Published: 14 May 2018 Before I start: Sitecore’s licensing model changes occasionally, so it is always recommended to check in with your Sitecore sales representatives or your Sitecore contact. As a partner, you can find who your Sitecore contact is (and get their details) by logging in to Sitecore’s Partner Network. As a customer, you can talk to your Sitecore account manager.

Having said that, we can get going. In essence, there are 2 licensing models: consumption and perpetual.

Consumption model

When you select the consumption model, you can select a band that matches your expected number of visits for your Sitecore powered website(s). If you exceed this number of visits, you’d have to pay an overage and it might make sense to take a look at whether it’s beneficial to upgrade your banding.

With the consumption model, you can spin up any number of production servers, and a limited amount of non-production servers (more on this later), making it ideal if your site can get massively different loads at different periods in time, such as holidays.

Perpetual model

With the perpetual model you’re licensed by the number of Sitecore instances, again differentiated based on production and non-production servers. For clarity, if I install 2 Sitecore environments on 1 server, that counts as 2 Sitecore instances.

Both the Consumption and the Perpetual model have restrictions as well based on the number of concurrent users. You can have as many named users as you want in your system, but only a number of them can be logged in to the Sitecore client at the same time.

Also, when we’re talking about servers we’re purely talking about Sitecore instances – it doesn’t matter for instance how many SQL servers, MongoDB servers or SOLR servers you are running (apart from your infrastructure costs of course).

To clarify


Consider the above image. For a perpetual model, this would be 5 non-production environment (test CM server, UAT CD servers, UAT CM server and Processing server) and 5 production environments (cm and 4 cds). However, when you’re using a consumption model, this would be 4 non-production environments (test CM server, UAT CD servers and UAT CM server) and 6 production environments (although the number of production environments is irrelevant as you can use however many you like).

Any other differences in the models?

The Sitecore Experience Accelerator (SXA) module is included in the consumption model, whereas with the perpetual model one would have to pay for it.

In addition, the Sitecore JavaScript Services (JSS) requires a subscription license.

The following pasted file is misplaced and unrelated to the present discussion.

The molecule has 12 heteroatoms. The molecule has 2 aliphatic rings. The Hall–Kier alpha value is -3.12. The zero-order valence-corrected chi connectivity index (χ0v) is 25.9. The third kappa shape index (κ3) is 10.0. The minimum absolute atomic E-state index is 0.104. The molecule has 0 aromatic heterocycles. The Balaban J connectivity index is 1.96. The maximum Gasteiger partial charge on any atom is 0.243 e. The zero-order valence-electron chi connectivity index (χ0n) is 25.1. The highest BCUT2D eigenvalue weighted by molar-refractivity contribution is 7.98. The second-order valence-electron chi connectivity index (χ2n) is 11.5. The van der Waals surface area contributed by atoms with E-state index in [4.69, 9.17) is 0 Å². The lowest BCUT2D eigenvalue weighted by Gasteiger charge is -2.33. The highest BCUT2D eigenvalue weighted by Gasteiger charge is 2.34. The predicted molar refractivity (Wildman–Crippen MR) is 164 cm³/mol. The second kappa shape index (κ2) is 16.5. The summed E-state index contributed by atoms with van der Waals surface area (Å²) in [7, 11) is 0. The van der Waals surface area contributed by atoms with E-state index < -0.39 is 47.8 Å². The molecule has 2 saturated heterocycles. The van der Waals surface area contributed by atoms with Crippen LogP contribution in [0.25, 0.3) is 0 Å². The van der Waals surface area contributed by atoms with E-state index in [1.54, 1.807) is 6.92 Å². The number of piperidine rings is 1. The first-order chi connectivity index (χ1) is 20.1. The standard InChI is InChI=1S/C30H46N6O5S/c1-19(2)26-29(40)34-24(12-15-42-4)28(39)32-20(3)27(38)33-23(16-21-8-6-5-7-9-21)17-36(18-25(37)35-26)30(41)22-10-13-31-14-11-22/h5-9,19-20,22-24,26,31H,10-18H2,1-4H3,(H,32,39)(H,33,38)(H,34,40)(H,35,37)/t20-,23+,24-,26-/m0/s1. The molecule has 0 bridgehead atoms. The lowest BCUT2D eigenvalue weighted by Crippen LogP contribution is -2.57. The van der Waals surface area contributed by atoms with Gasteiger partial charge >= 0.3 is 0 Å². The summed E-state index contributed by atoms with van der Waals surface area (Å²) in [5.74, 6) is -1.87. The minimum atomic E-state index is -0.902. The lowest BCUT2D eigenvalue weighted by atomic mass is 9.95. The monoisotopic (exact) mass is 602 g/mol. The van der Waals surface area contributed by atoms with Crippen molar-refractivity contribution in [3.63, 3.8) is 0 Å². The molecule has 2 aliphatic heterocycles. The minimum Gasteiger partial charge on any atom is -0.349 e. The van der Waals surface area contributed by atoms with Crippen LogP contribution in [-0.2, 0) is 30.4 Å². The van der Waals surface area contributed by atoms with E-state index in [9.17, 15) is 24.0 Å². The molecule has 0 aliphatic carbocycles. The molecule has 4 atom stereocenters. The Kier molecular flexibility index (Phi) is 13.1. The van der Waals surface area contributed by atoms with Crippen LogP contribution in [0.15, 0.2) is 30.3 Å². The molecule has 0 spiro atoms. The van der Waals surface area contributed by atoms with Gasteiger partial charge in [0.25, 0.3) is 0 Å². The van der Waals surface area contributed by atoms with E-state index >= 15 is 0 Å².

So is that it then?

Not quite. Within these models, there are 2 product options you can choose from: Experience Management (or XM) and Experience Platform (or XP).

Experience Management

This is essentially Sitecore’s CMS-only offering. This offering does not have any analytics, but still supports in-session personalization for example. This means that I can personalize based on the current actions a visitor has on my website, but not on any of the visitors previous visits. However, it’s worth asking ourselves how useful that is if we can’t monitor how the personalized version is performing versus the default.

Amongst the things that are not compatible with Experience Management are personalisation based on historical data (as that’s not collected), testing, Email Experience Manager (EXM) and Federated Experience Manager (FXM).

Experience Platform

This is the full Sitecore platform.

So what was this about servers?

As stated above, Sitecore differentiates between production and non-production servers. There is a slight discrepancy between production servers on perpetual and consumption.

For perpetual: Any server that is not a live CD/CM is classified as a non-production server. This includes reporting servers and processing servers collecting and querying production data, as well as any CM/CD/combobox on any dev or test environment.

For consumption licenses it’s a bit more simple: a production server is any server that has to do with production – including the reporting and processing servers (on the production side of things).

The only difference here is the xConnect related servers: Search, collection, reference data, marketing automation and marketing automation reporting. These server roles exist in XP licenses only, and can be spun up as and when required without having to worry about the impact they’ll have on the Sitecore license.

I realise we haven’t gotten around to additional add-ons (such as Sitecore Commerce, Print Experience Manager, or SXA if you’re on perpetual license).

This blog was originally posted on Innovation Director, Johannes Zijlstra's blog on 9th May 2018.


Johannes Zijlstra

Innovation Director


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